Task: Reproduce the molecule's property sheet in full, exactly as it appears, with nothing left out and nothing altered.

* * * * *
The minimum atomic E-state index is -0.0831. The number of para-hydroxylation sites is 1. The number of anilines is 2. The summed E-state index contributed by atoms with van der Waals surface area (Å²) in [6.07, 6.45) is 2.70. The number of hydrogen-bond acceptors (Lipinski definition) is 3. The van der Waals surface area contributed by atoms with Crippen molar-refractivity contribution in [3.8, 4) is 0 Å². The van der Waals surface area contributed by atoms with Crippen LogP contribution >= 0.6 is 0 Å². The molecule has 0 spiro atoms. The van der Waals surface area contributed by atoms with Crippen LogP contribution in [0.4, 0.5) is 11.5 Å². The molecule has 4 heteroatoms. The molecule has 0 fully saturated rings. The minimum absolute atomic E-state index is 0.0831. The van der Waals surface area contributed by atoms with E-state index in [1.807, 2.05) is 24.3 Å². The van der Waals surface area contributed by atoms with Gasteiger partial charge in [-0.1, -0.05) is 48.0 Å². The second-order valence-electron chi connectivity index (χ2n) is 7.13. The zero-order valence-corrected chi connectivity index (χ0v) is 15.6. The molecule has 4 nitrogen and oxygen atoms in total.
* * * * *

The minimum atomic E-state index is -0.0831. The number of para-hydroxylation sites is 1. The number of anilines is 2. The summed E-state index contributed by atoms with van der Waals surface area (Å²) in [6.07, 6.45) is 2.70. The number of hydrogen-bond acceptors (Lipinski definition) is 3. The van der Waals surface area contributed by atoms with Crippen molar-refractivity contribution in [3.8, 4) is 0 Å². The van der Waals surface area contributed by atoms with Crippen LogP contribution >= 0.6 is 0 Å². The molecule has 0 spiro atoms. The van der Waals surface area contributed by atoms with Crippen LogP contribution in [0.4, 0.5) is 11.5 Å². The molecule has 4 heteroatoms. The molecule has 0 fully saturated rings. The minimum absolute atomic E-state index is 0.0831. The van der Waals surface area contributed by atoms with E-state index in [1.807, 2.05) is 24.3 Å². The van der Waals surface area contributed by atoms with Gasteiger partial charge in [-0.1, -0.05) is 48.0 Å². The second-order valence-electron chi connectivity index (χ2n) is 7.13. The zero-order valence-corrected chi connectivity index (χ0v) is 15.6. The molecule has 4 nitrogen and oxygen atoms in total.